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Australia: Companies facing two tax rates

Monday, 09 February 2015   (0 Comments)
Posted by: Author: David Uren
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Author: David Uren (The Australian)

The Coalition is moving towards the introduction of a two-tiered corporate tax system for the first time in 40 years after Social Services Minister Scott Morrison confirmed the levy designed to fund the now-abandoned paid parental leave scheme would not be ­redirected to childcare.

The Australian understands the proposed PPL levy of 1.5 per cent, which would have been paid by the nation’s 3000 biggest companies, will be dropped but the government will revoke a promised cut in the corporate tax rate from 30 per cent to 28.5 per cent to ensure there is no impact on the federal budget.

Small companies outside the top 3000 will still see a cut in their corporate tax rate to at least 28.5 per cent, creating a two-tiered corporate tax structure last seen between 1948 and 1972.

Mr Morrison acknowledged that business has been left in limbo about the future of the $4 billion levy since Tony Abbott used his National Press Club speech in Canberra on Monday to announce the PPL scheme would be ditched in favour of a new childcare package. Mr Abbott did not make any mention of the ­future of the levy.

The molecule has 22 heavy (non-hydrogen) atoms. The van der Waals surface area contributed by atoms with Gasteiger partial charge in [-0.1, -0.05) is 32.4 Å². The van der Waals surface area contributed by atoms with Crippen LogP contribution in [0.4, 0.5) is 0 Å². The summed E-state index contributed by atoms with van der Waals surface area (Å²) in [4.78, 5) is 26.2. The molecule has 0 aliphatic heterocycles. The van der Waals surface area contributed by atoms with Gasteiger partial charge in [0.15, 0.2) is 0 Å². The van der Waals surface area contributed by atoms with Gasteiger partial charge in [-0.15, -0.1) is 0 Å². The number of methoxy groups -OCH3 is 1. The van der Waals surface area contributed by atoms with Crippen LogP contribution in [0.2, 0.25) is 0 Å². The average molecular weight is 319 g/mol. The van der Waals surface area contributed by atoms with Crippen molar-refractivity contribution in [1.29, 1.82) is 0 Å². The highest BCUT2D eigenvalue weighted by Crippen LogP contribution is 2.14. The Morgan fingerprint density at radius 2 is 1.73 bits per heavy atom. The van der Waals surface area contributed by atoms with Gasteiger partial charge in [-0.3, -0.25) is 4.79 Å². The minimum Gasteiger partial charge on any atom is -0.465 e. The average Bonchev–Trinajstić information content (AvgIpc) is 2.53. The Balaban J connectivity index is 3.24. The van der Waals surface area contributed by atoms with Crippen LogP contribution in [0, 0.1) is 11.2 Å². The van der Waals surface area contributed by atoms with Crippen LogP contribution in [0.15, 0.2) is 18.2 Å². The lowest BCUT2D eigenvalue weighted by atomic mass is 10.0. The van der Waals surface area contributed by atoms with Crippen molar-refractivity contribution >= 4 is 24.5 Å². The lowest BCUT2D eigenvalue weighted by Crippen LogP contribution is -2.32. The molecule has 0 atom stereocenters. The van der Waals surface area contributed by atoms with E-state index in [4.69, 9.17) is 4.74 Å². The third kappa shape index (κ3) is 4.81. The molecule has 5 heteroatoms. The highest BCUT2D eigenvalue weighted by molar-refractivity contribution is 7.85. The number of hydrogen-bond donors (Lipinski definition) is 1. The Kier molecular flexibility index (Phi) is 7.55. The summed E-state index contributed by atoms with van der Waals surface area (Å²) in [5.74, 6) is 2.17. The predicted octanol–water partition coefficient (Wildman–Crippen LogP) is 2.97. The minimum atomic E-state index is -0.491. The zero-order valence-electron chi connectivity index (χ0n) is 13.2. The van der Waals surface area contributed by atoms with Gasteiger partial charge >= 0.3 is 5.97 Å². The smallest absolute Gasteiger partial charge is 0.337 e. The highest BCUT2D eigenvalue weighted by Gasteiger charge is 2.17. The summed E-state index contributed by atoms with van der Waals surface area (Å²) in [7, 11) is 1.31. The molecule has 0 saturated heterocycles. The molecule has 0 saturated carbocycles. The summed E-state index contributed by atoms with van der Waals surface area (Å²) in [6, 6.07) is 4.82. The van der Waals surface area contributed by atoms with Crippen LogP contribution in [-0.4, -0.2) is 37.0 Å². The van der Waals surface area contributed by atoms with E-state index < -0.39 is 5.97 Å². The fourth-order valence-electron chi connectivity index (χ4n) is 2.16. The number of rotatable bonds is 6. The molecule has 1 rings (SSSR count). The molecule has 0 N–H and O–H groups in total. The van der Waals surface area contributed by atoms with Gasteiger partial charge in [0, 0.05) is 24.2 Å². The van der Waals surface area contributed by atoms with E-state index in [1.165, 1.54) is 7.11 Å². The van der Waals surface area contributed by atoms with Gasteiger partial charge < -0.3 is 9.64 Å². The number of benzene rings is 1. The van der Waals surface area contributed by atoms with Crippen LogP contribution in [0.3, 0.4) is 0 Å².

"I know there’s been some nervousness about the paid parental leave levy,” Mr Morrison told The Australian. "I think the business community would appreciate knowing where we’re coming from and I’m seeking to make that far clearer.

"The government doesn’t ­assume portability of this levy and if (a new childcare levy) were an option then you’d certainly have to make a case for it and you’d certainly have to consult business about it. But I don’t think anyone should be making the assumption that is where the government would end up.”

Mr Morrison said a levy ­designed to fund paid parental leave could not simply be transferred for an entirely different purpose to fund childcare.

"I don’t think that people should leap to the conclusion that a device such as this would be needed,” he said, noting that the government is already spending $7bn a year on childcare.

The Prime Minister yesterday said childcare was the government’s immediate focus. "There’ll be a families package that will focus on better childcare that puts more money in parents’ pockets,” he said. "Then there’ll be a small business tax cut. This is what we need if families are to be better off, if businesses are to be in a better position to grow, to invest and to employ.”

The government is looking at a two-tier company tax structure under which the rate for the largest companies would remain at 30 per cent, while smaller companies would pay no more than 28.5 per cent. Under the original PPL plan, a tax cut of 1.5 per cent was to be offered to all businesses, but the estimated 3000 businesses with annual profits of $5 million or more, which pay the vast majority of company tax, would have that benefit neutralised by the PPL levy.